MP backs London gangs' 'brand building' skills

Young people involved in South London gangs possess impressive “brand building” skills that should be channelled away from the “wrong kind of business” towards legitimate enterprise, a Labour MP says.

Addressing start-ups and their supporters, shadow business secretary Chuka Umunna said many teen gang members in Lambeth demonstrated “entrepreneurial instinct” that, despite being strong, has been “misdirected.”

Evidencing his claim, he said that while most gangsters tended to be involved in sales (of drugs), some have diversified their activities around lawful creative pursuits, often having “put a lot of effort into building up their gang’s brand.”

The MP for Streatham added: “Some have branched out into more legitimate activities around fashion and music. You can find music videos they produce to promote their activities on YouTube. BBC Radio 4’s Today programme did a series of reports on this a couple of weeks ago”.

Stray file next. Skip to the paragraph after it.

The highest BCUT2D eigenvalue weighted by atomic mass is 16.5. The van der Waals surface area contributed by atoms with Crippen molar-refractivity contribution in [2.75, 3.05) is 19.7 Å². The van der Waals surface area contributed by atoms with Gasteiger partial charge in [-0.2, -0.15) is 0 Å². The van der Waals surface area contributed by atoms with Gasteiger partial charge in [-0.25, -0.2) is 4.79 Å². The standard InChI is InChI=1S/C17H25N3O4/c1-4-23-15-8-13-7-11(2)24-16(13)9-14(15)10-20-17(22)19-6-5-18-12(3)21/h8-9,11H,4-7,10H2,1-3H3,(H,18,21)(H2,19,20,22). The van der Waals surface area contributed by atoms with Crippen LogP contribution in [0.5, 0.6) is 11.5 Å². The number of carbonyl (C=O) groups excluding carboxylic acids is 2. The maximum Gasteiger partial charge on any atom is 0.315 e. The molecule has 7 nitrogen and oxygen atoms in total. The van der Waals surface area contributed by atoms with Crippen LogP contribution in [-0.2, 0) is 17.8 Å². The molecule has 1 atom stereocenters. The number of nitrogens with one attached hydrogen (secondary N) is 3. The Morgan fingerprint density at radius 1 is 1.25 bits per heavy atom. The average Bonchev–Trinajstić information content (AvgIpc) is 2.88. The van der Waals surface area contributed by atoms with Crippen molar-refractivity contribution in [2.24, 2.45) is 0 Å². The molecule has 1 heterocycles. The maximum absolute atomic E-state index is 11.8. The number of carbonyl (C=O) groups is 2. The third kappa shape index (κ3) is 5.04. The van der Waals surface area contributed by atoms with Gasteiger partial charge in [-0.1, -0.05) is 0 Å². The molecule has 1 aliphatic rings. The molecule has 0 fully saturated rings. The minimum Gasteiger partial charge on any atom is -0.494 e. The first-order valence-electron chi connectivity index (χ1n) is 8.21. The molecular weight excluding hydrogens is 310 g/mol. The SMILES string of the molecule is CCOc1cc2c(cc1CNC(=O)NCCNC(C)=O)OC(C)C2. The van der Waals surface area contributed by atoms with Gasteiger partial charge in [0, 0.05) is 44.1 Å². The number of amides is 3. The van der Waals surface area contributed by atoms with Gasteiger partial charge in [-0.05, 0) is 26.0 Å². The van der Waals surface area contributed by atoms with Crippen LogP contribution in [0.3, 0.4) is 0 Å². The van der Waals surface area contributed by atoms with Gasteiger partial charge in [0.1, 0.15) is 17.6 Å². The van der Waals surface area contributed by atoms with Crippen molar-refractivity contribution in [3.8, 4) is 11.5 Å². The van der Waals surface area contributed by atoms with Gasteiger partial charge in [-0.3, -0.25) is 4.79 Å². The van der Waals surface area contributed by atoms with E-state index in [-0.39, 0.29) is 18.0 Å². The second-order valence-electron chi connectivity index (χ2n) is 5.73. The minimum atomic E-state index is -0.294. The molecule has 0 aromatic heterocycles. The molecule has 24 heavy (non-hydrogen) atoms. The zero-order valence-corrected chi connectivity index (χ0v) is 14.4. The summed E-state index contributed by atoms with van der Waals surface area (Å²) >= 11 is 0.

Although he stressed that their YouTube videos should be removed, Mr Umunna claimed gang members increasingly seek to make money through illegitimate means purely as a platform to launch a legitimate venture.

“I am sure that many in this room have struggled to access finance to start and grow their business, and will have considered peer to peer lending,” the MP told Hub Westminster, a facilities provider to start-ups. “Well, among this group in my constituency there was a perception that profits from illegal commerce were the most viable solution for them.”

The Labour enterprise spokesman is not the only member of his party to see commercial nous in street criminals. Tess Jowell, the Olympics minister, has said gangsters have ‘formidable leadership skills,’ albeit put to “bad use.”

Mr Umunna enforced: “What frustrates me is this: many of these young people are using skills that – if channelled in the right way – could provide them with an alternative route to success.

“And yet, in Lambeth, too much of this entrepreneurial instinct is being channelled into totally the wrong thing. Just imagine what our young gang members could achieve if their energies were redirected. Their entrepreneurial zeal, used in a legitimate business setting, could provide them with a ladder up”.

 

29th June 2012

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